Blindness (Miramax, R)

blindness.jpgMetaphors on the page too often become literal on the screen. The result in this case is a mannered film that lacks the resonance of the original work, but is too fussy and improbable to work as a thriller.

 

 

 

 

 

 

What would happen if an epidemic of blindness struck the human race, a bizarre sort which strikes instantaneously and absolutely, and for which there is neither treatment nor cure?

That’s the question asked in Blindness, a philosophical thriller directed by Fernando Meirelles, with a screenplay by Don McKellar adapted from a novel by Jose Saramago. Saramago, who won the Nobel Prize for literature in 1998, long refused to allow this novel to be adapted into a film. Having seen the end result, I think he had it right the first time. Blindness is a big-budget, star-laden mess which wants badly to be enlightening but manages primarily to be unpleasant.

The first to be struck by the strange, milky blindness (the victim’s visual field goes completely white, rather than black) is a Japanese man (Yusuke Iseya; note that none of the characters have names) waiting at a traffic light. A passerby (Don McKellar) offers to help and does take Iseya home, then steals his car. Not a promising statement of faith in humanity, but a good indication of things to come.

The blindness seems to be contagious, because among the other early victims are the doctor (Mark Ruffalo) who treats Iseya, and his receptionist (Susan Coyne). Soon the blind are herded into jail-like internment facilities where they are largely left to fend for themselves. The doctor’s wife (Julianne Moore) seems to be immune to the disease, but she pretends to be blind in order to accompany her husband to the internment facility.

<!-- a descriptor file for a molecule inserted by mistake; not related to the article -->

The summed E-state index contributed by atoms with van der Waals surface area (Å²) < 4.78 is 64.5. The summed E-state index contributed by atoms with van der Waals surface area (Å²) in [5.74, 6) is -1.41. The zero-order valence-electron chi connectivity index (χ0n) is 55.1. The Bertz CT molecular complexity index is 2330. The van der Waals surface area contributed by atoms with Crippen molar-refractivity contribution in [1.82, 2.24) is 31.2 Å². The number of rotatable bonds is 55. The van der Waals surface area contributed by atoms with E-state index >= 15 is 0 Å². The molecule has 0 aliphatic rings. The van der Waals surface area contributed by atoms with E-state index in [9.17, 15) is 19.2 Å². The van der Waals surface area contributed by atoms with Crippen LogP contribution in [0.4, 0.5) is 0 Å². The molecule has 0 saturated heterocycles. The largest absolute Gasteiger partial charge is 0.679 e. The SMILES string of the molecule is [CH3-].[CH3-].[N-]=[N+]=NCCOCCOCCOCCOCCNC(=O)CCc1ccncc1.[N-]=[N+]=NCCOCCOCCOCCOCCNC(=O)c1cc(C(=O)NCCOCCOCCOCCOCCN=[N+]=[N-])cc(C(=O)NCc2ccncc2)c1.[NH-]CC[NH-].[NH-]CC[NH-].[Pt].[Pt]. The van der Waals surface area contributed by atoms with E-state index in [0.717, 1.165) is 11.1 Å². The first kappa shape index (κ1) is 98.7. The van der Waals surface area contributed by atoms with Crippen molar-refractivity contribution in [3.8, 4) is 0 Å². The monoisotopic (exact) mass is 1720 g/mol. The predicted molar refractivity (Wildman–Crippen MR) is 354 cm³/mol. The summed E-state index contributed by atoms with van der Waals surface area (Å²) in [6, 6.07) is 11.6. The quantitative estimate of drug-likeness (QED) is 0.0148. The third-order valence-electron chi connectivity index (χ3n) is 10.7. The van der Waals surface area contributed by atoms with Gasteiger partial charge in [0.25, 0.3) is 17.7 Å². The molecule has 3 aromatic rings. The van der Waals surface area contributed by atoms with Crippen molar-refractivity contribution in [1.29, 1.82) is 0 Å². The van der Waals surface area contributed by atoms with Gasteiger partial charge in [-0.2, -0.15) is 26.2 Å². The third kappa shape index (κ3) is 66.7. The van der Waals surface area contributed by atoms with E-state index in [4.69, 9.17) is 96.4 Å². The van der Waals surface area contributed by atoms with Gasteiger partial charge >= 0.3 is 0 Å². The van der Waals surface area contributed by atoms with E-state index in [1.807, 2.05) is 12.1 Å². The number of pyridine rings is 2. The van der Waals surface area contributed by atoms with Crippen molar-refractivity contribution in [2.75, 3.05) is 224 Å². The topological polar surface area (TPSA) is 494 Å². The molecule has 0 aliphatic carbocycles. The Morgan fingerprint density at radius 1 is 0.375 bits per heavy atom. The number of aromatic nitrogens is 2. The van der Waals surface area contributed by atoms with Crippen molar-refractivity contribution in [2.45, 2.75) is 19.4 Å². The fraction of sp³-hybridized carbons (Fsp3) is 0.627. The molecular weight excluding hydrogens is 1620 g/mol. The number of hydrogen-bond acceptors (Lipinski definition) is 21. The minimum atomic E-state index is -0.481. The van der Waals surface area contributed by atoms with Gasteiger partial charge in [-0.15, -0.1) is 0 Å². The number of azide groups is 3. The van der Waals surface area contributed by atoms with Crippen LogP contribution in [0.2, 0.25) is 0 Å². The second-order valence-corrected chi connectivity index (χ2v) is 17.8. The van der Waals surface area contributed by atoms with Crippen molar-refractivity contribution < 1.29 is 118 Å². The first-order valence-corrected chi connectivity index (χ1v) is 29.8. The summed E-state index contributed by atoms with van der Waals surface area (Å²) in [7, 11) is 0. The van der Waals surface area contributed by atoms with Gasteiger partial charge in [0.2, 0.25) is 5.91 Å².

The interned blind have different responses to the stressful conditions. Some bond into family units and care for each other as best they can, while others go all Lord of the Flies and victimize the weakest among them. Chief among the latter is the self-proclaimed “King of Ward Three” (Gael Garcia Bernal), who seizes the facility’s meager food supply and sells it to the other internees, demanding payment first in jewelry and then in sex.

I don’t know about you, but if I was the only seeing person in an isolated facility being terrorized by a madman, and I had access to a nice sharp pair of scissors, and my husband was a physician who could instruct me in how to best use them to inflict lethal damage, I don’t think I would wait until after the women in my ward had been gang-raped before I put my abilities to work.

And there you have a basic problem in translating philosophical novels onto film: Metaphors on the page too often become literal on the screen. The result in this case is a mannered film that lacks the resonance of the original work, but is too fussy and improbable to work as a thriller.

It’s not for lack of trying. Meirelles and cinematographer César Charlone have created a visually interesting film with lots of odd framing, abrupt cuts, and shots which go in and out of focus or disappear into in a milky haze. But it doesn’t really add up to anything, and watching Blindness feels a lot like being jerked around for two hours by someone who is so caught up in his own cleverness that he feels no need to explain or justify anything. | Sarah Boslaugh

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